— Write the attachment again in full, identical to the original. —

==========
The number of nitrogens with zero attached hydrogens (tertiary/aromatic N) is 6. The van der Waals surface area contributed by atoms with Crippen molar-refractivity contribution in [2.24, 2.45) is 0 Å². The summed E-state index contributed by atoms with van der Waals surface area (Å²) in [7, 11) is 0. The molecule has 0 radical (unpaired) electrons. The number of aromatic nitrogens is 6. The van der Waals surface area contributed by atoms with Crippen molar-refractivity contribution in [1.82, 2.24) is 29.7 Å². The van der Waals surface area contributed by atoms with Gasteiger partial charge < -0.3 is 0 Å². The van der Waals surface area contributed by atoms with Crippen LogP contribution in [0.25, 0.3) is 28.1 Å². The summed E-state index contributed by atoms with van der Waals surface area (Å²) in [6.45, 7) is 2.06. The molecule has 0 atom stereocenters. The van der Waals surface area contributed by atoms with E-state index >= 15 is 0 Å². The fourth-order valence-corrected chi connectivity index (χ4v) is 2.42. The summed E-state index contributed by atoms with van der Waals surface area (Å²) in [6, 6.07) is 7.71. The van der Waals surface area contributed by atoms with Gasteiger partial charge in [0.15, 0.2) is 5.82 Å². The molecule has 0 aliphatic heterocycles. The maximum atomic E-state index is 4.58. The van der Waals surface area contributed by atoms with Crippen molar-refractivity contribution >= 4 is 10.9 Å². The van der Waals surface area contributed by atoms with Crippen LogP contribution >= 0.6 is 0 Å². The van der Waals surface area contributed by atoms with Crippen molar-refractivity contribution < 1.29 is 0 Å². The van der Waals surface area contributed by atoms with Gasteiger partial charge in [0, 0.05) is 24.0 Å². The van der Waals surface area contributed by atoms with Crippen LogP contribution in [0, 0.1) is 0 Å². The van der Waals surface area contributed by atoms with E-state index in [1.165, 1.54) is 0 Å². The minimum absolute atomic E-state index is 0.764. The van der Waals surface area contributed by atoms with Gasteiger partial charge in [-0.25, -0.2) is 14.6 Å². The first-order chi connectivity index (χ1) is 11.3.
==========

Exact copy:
The number of nitrogens with zero attached hydrogens (tertiary/aromatic N) is 6. The van der Waals surface area contributed by atoms with Crippen molar-refractivity contribution in [2.24, 2.45) is 0 Å². The summed E-state index contributed by atoms with van der Waals surface area (Å²) in [7, 11) is 0. The molecule has 0 radical (unpaired) electrons. The number of aromatic nitrogens is 6. The van der Waals surface area contributed by atoms with Crippen molar-refractivity contribution in [1.82, 2.24) is 29.7 Å². The van der Waals surface area contributed by atoms with Gasteiger partial charge < -0.3 is 0 Å². The van der Waals surface area contributed by atoms with Crippen LogP contribution in [0.25, 0.3) is 28.1 Å². The summed E-state index contributed by atoms with van der Waals surface area (Å²) in [6.45, 7) is 2.06. The molecule has 0 atom stereocenters. The van der Waals surface area contributed by atoms with E-state index >= 15 is 0 Å². The fourth-order valence-corrected chi connectivity index (χ4v) is 2.42. The summed E-state index contributed by atoms with van der Waals surface area (Å²) in [6, 6.07) is 7.71. The van der Waals surface area contributed by atoms with Gasteiger partial charge in [0.15, 0.2) is 5.82 Å². The molecule has 0 aliphatic heterocycles. The maximum atomic E-state index is 4.58. The van der Waals surface area contributed by atoms with Crippen molar-refractivity contribution >= 4 is 10.9 Å². The van der Waals surface area contributed by atoms with Crippen LogP contribution >= 0.6 is 0 Å². The van der Waals surface area contributed by atoms with Crippen molar-refractivity contribution < 1.29 is 0 Å². The van der Waals surface area contributed by atoms with Gasteiger partial charge in [0, 0.05) is 24.0 Å². The van der Waals surface area contributed by atoms with Crippen LogP contribution in [0, 0.1) is 0 Å². The van der Waals surface area contributed by atoms with E-state index in [1.165, 1.54) is 0 Å². The minimum absolute atomic E-state index is 0.764. The van der Waals surface area contributed by atoms with Gasteiger partial charge in [-0.25, -0.2) is 14.6 Å². The first-order chi connectivity index (χ1) is 11.3.